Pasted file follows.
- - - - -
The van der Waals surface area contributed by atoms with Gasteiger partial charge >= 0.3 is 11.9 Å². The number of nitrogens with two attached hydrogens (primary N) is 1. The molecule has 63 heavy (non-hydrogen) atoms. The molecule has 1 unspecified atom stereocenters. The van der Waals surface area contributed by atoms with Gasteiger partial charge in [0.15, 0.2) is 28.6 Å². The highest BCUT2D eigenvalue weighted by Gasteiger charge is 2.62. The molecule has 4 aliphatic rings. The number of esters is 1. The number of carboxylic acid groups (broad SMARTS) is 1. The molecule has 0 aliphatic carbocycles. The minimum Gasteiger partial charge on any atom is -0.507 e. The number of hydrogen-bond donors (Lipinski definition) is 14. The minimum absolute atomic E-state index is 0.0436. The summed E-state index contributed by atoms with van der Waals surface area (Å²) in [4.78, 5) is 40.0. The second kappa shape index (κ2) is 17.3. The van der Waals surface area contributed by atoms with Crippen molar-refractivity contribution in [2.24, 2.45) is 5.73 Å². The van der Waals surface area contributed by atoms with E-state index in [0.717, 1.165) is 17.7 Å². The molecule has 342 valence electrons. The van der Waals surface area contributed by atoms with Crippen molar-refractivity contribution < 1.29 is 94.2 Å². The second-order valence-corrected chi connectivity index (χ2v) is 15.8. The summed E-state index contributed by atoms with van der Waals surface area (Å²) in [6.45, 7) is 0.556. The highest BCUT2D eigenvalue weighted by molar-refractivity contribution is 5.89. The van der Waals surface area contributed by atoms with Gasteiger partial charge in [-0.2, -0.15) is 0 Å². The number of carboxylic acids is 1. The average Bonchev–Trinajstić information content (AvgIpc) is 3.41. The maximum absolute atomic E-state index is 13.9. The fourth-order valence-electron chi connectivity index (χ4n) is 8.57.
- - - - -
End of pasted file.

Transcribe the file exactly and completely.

The van der Waals surface area contributed by atoms with Gasteiger partial charge >= 0.3 is 11.9 Å². The number of nitrogens with two attached hydrogens (primary N) is 1. The molecule has 63 heavy (non-hydrogen) atoms. The molecule has 1 unspecified atom stereocenters. The van der Waals surface area contributed by atoms with Gasteiger partial charge in [0.15, 0.2) is 28.6 Å². The highest BCUT2D eigenvalue weighted by Gasteiger charge is 2.62. The molecule has 4 aliphatic rings. The number of esters is 1. The number of carboxylic acid groups (broad SMARTS) is 1. The molecule has 0 aliphatic carbocycles. The minimum Gasteiger partial charge on any atom is -0.507 e. The number of hydrogen-bond donors (Lipinski definition) is 14. The minimum absolute atomic E-state index is 0.0436. The summed E-state index contributed by atoms with van der Waals surface area (Å²) in [4.78, 5) is 40.0. The second kappa shape index (κ2) is 17.3. The van der Waals surface area contributed by atoms with Crippen molar-refractivity contribution in [2.24, 2.45) is 5.73 Å². The van der Waals surface area contributed by atoms with E-state index in [0.717, 1.165) is 17.7 Å². The molecule has 342 valence electrons. The van der Waals surface area contributed by atoms with Crippen molar-refractivity contribution < 1.29 is 94.2 Å². The second-order valence-corrected chi connectivity index (χ2v) is 15.8. The summed E-state index contributed by atoms with van der Waals surface area (Å²) in [6.45, 7) is 0.556. The highest BCUT2D eigenvalue weighted by molar-refractivity contribution is 5.89. The van der Waals surface area contributed by atoms with Gasteiger partial charge in [-0.2, -0.15) is 0 Å². The number of carboxylic acids is 1. The average Bonchev–Trinajstić information content (AvgIpc) is 3.41. The maximum absolute atomic E-state index is 13.9. The fourth-order valence-electron chi connectivity index (χ4n) is 8.57.